Re: converting ext2 to softraid 1 or 5
On Tue, 25 Sep 2001 14:55, Alson van der Meulen wrote:
> On Tue, Sep 25, 2001 at 02:17:46PM +0200, Kai Koehler wrote:
> > hello
> > we want to install an software raid system on an existing debian server
> > the server contains his data on one partition/hd
> > whats the easiest way to initialize an software raid 1 or 5 and convert
> > the existing data with the lowest downtime
> Put the RAID disks in the server, configure software RAID with these
> disks, copy your data (dump/restore, tar, cp, whatever), then remove the
> old disk.
> You could, if you want to use the original disk in your array, temporary
> insert an extra disk, mkraid, copy data, and remove the disk and raidhotadd
> the original disk.
> For more info look at the Software-RAID-HOWTO.
In "raidtools2" (kernel 2.4.x software RAID and the patches that you can
apply to 2.2.x kernels) the RAID superblock is officially 64K (but can be as
much as 96K in some of my tests - I don't know why) and is at the end of the
So you can run "mke2fs /dev/whatever XXXX" where XXXX is the block count
Then you can install Linux on that device.
After installing Linux and installing the raidtools2 package create a
/etc/raidtab like the following:
Note that the failed-disk line is after the device you haven't installed on,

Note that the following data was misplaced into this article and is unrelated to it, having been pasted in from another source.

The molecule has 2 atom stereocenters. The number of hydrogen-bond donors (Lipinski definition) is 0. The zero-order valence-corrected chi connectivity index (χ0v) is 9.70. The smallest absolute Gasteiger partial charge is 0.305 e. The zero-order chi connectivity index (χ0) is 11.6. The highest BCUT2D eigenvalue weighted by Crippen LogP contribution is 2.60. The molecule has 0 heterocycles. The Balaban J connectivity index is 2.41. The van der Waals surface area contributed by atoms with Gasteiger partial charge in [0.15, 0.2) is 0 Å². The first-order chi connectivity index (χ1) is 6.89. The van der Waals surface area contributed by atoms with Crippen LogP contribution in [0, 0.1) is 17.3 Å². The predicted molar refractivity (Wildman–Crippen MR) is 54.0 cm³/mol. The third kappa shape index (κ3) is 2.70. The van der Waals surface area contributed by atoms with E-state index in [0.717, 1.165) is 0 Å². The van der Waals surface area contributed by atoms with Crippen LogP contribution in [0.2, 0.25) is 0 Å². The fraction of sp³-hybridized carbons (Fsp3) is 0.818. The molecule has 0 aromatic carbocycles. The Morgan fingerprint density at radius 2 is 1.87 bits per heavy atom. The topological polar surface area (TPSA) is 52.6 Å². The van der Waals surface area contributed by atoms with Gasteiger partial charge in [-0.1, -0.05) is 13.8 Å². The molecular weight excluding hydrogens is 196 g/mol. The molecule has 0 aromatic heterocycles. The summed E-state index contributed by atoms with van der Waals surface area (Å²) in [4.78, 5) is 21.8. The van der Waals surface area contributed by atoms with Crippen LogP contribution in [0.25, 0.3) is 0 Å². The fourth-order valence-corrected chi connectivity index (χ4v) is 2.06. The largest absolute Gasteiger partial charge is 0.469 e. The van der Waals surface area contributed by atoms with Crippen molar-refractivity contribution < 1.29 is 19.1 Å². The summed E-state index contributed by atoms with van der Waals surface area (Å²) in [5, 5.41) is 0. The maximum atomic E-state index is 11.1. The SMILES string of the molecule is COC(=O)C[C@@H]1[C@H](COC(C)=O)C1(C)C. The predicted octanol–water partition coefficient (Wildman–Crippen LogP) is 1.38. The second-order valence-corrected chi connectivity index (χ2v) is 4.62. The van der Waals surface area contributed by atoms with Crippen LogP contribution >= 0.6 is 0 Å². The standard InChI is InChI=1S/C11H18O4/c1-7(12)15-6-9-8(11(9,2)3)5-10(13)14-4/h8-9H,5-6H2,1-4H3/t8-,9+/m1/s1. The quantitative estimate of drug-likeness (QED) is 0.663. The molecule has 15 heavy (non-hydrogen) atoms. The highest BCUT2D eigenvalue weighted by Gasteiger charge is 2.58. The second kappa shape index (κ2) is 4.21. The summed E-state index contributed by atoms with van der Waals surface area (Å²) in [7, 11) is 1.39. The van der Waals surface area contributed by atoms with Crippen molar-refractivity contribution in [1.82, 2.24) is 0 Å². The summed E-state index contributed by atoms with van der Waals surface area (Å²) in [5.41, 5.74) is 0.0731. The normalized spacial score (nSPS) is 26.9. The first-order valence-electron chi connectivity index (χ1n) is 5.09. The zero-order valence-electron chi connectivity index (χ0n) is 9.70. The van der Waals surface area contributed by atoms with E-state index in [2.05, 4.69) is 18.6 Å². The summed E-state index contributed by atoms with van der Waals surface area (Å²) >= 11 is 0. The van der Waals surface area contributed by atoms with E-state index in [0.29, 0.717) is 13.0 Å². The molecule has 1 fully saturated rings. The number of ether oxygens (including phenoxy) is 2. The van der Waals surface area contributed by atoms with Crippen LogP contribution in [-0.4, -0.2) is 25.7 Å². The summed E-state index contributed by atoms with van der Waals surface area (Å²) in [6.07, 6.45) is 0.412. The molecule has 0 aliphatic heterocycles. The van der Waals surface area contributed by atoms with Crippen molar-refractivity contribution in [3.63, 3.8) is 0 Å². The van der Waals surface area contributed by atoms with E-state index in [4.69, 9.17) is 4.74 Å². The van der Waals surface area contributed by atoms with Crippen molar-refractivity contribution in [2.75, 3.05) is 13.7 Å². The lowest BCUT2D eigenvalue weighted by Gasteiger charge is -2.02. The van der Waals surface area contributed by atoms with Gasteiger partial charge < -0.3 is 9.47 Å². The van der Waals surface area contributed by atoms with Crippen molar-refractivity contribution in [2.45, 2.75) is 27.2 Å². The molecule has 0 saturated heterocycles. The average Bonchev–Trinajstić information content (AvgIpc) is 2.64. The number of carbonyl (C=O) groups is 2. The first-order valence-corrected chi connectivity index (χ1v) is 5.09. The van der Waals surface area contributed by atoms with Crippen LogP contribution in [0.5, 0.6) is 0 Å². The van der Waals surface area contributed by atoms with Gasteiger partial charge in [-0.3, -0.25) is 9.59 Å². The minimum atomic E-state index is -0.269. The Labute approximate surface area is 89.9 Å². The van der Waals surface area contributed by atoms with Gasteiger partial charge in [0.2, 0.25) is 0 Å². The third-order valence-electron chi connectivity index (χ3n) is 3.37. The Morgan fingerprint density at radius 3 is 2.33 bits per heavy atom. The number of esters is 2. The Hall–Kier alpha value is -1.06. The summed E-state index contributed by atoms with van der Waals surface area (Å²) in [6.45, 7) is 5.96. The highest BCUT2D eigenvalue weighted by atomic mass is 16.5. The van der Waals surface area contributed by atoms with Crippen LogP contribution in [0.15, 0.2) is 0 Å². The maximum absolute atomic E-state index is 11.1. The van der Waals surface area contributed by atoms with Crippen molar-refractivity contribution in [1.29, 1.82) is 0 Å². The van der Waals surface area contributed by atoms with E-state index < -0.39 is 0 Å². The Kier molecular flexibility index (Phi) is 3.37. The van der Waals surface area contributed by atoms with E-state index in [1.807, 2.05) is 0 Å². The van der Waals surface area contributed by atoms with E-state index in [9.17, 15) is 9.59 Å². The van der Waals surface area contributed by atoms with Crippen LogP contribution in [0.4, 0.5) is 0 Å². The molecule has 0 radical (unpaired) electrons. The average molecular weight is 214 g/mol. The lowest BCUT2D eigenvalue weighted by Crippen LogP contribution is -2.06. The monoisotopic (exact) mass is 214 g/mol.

the device with your root FS should be the raid-disk (the above example
presumes you have installed to /dev/hda1).
Then go to single user mode and umount the root fs. Run mkraid to create the
RAID device. The documentation says that this will destroy all data on your
devices, but for RAID-1 this is not the case. For RAID-1 one of the disks
will be taken as master and it's contents will be copied to the other at
mkraid time. If mkraid is run when one device is in "failed" state then the
non-failed device is untouched apart from the last 64K - 96K.
Then you can mount the RAID device on /new-root and use pivot_root(8) to make
it the root FS, then umount the old /dev/hda1.
Then you can use raidhotadd to add /dev/hdb1 to /dev/md1 while the machine is
running (or switch to multi-user mode first if you like).
The above method is not something you want to do on a production machine
without testing it first. But it works, I've done it before but not with the
root FS (so I skipped the pivot_root step and didn't have to have the FS
mounted at the time mkraid was run).
The only potential problem is that mkraid might require an exclusive lock on
the device, in which case you would need to boot from another device (or use
pivot_root to change the root fs temporarily) to have it unlocked (umount'ing
the root fs only mounted read-only).
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